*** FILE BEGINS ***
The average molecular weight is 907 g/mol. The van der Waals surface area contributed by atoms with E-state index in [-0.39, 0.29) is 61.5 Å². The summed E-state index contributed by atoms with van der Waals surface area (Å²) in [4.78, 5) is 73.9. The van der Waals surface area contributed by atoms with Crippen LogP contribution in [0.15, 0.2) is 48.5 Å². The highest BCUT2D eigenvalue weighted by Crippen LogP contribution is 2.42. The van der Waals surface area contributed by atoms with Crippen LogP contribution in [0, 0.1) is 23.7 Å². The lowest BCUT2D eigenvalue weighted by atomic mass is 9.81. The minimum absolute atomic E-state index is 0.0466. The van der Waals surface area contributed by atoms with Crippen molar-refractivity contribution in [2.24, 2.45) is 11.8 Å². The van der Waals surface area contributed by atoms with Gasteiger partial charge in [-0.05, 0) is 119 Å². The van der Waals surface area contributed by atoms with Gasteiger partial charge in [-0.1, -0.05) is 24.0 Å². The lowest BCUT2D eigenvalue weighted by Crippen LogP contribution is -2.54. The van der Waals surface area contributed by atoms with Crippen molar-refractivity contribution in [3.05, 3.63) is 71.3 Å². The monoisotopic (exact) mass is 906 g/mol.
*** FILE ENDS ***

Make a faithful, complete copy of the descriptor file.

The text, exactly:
The average molecular weight is 907 g/mol. The van der Waals surface area contributed by atoms with E-state index in [-0.39, 0.29) is 61.5 Å². The summed E-state index contributed by atoms with van der Waals surface area (Å²) in [4.78, 5) is 73.9. The van der Waals surface area contributed by atoms with Crippen LogP contribution in [0.15, 0.2) is 48.5 Å². The highest BCUT2D eigenvalue weighted by Crippen LogP contribution is 2.42. The van der Waals surface area contributed by atoms with Crippen LogP contribution in [0, 0.1) is 23.7 Å². The lowest BCUT2D eigenvalue weighted by atomic mass is 9.81. The minimum absolute atomic E-state index is 0.0466. The van der Waals surface area contributed by atoms with Crippen molar-refractivity contribution in [2.24, 2.45) is 11.8 Å². The van der Waals surface area contributed by atoms with Gasteiger partial charge in [-0.05, 0) is 119 Å². The van der Waals surface area contributed by atoms with Gasteiger partial charge in [-0.1, -0.05) is 24.0 Å². The lowest BCUT2D eigenvalue weighted by Crippen LogP contribution is -2.54. The van der Waals surface area contributed by atoms with Crippen molar-refractivity contribution in [3.05, 3.63) is 71.3 Å². The monoisotopic (exact) mass is 906 g/mol.